Thompson had intended to rework the material for a Toronto audience but was urged to play it just as it was.
For the most part, when the show opened in Toronto in late September, it was the same play that had been seen in the Bird barn.
And the urban audience loved it during a month-long run. Urjo Kareda, the Toronto Star’s often-difficult critic led the praise: “Thompson and his actors have helped us to know, understand and love a community of people beyond our sphere of familiarity. As artists they can have no higher ambition.”
In the spring of 1973 Thompson and the cast (which by this point included Johns) brought the show back to its western Ontario roots, in a tour which included everything from auction barns in Clinton, Orangeville and Listowel to an old fall fair building in Brussels to the basement of Blyth’s Memorial Hall (the upstairs theatre couldn’t be used until a new roof was installed). The tour ended at Stratford’s Festival Theatre. Later The Farm Show played for an extended run at Ottawa’s new National Arts Centre. The show would also tour New England and travel to Britain for a theatre festival.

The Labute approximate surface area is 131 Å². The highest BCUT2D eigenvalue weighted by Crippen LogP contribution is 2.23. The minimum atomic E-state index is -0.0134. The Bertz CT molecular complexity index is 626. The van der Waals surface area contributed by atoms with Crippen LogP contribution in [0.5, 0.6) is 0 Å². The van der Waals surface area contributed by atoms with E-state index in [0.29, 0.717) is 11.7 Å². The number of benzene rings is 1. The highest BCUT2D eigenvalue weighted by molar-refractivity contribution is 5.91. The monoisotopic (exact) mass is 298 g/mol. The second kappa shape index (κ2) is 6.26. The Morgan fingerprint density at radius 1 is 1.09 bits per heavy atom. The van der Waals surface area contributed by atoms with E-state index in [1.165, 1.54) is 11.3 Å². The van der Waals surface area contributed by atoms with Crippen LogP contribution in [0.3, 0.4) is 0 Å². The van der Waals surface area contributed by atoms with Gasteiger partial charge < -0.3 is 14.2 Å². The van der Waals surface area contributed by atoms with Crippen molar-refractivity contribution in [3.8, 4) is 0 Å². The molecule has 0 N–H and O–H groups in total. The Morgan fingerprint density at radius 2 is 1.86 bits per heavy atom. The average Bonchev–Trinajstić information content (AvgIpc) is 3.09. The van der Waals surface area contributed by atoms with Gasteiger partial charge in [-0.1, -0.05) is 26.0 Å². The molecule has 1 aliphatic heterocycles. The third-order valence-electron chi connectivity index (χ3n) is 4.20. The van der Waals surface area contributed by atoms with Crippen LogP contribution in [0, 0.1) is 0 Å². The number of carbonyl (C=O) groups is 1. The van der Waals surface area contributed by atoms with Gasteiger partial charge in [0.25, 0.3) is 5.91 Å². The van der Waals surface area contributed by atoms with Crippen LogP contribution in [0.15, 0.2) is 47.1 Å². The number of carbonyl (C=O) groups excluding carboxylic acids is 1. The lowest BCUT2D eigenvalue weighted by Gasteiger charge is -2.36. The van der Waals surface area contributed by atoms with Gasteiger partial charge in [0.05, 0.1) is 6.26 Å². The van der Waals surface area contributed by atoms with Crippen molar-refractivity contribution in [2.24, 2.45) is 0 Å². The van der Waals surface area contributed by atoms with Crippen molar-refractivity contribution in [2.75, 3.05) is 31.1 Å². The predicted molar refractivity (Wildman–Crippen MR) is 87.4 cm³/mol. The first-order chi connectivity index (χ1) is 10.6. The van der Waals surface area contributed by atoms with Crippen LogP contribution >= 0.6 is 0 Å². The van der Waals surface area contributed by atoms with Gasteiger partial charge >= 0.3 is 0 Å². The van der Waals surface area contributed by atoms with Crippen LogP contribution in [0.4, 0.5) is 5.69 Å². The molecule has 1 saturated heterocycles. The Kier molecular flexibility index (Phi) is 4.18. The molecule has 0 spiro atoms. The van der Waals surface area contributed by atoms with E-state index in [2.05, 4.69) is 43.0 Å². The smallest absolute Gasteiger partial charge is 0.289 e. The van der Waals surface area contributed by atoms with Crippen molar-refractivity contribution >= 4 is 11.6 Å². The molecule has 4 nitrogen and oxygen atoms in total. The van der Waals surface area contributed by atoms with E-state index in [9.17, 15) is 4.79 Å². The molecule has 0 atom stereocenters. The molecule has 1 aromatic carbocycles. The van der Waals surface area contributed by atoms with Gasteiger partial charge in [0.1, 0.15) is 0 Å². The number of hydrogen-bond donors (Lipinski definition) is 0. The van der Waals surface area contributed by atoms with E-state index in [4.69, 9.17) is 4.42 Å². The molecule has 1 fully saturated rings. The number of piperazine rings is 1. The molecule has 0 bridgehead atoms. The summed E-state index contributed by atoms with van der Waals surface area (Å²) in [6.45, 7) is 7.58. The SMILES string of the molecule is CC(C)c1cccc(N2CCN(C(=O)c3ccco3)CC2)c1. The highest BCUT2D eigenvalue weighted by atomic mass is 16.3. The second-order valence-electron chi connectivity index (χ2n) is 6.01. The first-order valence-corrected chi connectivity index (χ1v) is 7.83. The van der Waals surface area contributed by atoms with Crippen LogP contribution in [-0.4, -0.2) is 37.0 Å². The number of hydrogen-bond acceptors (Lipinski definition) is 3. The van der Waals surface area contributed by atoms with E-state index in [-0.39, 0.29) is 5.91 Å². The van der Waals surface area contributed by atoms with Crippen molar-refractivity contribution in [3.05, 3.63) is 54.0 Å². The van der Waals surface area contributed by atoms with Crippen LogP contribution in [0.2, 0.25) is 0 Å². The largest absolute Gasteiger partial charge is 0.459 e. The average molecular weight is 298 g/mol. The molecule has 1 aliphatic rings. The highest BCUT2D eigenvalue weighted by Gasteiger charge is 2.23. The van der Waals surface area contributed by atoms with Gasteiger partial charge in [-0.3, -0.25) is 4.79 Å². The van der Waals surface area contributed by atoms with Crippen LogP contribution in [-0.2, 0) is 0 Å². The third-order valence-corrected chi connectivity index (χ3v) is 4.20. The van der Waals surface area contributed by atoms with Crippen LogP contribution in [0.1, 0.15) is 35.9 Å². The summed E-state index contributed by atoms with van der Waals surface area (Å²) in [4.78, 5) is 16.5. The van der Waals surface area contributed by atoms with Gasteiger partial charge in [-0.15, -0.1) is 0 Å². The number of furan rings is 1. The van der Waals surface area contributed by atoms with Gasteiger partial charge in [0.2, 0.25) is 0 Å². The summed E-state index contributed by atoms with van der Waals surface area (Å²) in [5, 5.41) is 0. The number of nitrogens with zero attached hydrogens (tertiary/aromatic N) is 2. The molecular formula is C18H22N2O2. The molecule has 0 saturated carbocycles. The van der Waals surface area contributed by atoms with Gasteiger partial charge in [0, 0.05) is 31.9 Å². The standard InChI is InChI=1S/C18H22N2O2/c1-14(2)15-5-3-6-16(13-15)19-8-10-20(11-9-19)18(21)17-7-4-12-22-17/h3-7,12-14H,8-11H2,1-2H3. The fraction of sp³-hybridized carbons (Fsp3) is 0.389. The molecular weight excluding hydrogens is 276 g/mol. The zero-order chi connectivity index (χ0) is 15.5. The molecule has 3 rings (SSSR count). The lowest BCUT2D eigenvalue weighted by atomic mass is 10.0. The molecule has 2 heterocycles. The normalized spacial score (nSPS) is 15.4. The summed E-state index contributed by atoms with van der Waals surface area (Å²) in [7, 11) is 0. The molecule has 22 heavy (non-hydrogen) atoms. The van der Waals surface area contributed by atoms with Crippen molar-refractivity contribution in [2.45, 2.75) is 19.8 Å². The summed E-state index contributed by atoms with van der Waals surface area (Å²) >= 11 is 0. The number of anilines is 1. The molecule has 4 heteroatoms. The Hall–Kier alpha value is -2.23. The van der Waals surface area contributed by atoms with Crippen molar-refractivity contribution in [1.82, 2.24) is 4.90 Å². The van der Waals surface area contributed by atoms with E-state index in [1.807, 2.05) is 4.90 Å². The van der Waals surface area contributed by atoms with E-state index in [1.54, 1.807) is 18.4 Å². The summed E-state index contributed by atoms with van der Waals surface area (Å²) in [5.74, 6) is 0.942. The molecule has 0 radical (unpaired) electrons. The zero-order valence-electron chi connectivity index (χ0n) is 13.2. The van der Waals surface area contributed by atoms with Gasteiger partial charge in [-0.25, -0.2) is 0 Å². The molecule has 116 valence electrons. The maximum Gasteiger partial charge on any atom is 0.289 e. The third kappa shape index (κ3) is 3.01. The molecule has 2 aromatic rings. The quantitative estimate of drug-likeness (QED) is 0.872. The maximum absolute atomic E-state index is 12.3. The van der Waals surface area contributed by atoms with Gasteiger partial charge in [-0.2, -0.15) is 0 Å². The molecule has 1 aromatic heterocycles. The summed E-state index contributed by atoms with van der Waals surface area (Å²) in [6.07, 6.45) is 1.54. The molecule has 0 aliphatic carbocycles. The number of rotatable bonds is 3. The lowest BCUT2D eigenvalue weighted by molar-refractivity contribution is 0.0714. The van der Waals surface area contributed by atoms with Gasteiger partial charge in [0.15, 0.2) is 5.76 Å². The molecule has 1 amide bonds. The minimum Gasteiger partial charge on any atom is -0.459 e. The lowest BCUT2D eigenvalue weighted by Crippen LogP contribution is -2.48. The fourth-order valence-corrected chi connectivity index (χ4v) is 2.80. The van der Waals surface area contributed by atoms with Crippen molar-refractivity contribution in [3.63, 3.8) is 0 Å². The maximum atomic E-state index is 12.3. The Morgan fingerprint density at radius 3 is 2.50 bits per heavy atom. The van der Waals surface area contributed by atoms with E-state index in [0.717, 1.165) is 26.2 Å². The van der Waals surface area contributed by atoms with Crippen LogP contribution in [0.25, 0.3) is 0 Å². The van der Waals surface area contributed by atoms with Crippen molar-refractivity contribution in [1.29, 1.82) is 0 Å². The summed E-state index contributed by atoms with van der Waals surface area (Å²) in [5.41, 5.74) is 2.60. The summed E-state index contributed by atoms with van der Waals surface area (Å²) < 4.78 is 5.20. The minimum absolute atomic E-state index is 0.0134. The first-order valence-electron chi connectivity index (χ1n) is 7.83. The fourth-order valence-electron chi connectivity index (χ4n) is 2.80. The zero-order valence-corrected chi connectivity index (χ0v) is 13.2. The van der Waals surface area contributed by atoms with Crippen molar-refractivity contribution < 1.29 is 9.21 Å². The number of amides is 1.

During the western Ontario tour, Michael Ondaatje, a friend of Thompson’s (and more famous for his later novel The English Patient and other creations) made a film surrounding the play: The Clinton Special.
Beyond the show itself, The Farm Show had a permanent impact on the Huron County theatre scene. James Roy, the local native who was the founding artistic director of the Blyth Festival, was in the audience that day.
So was I, with my wife Jill and daughter Christina (who played with Severn Thompson and Chris Royal in the hay mow during the performance). I worked to try to bring Thompson and Theatre Passe Muraille to Blyth as a summer base for two years before Thompson became convinced the renovations necessary to Blyth Memorial Hall would never be completed and accepted an invitation to make a summer home in Petrolia’s Victoria Playhouse.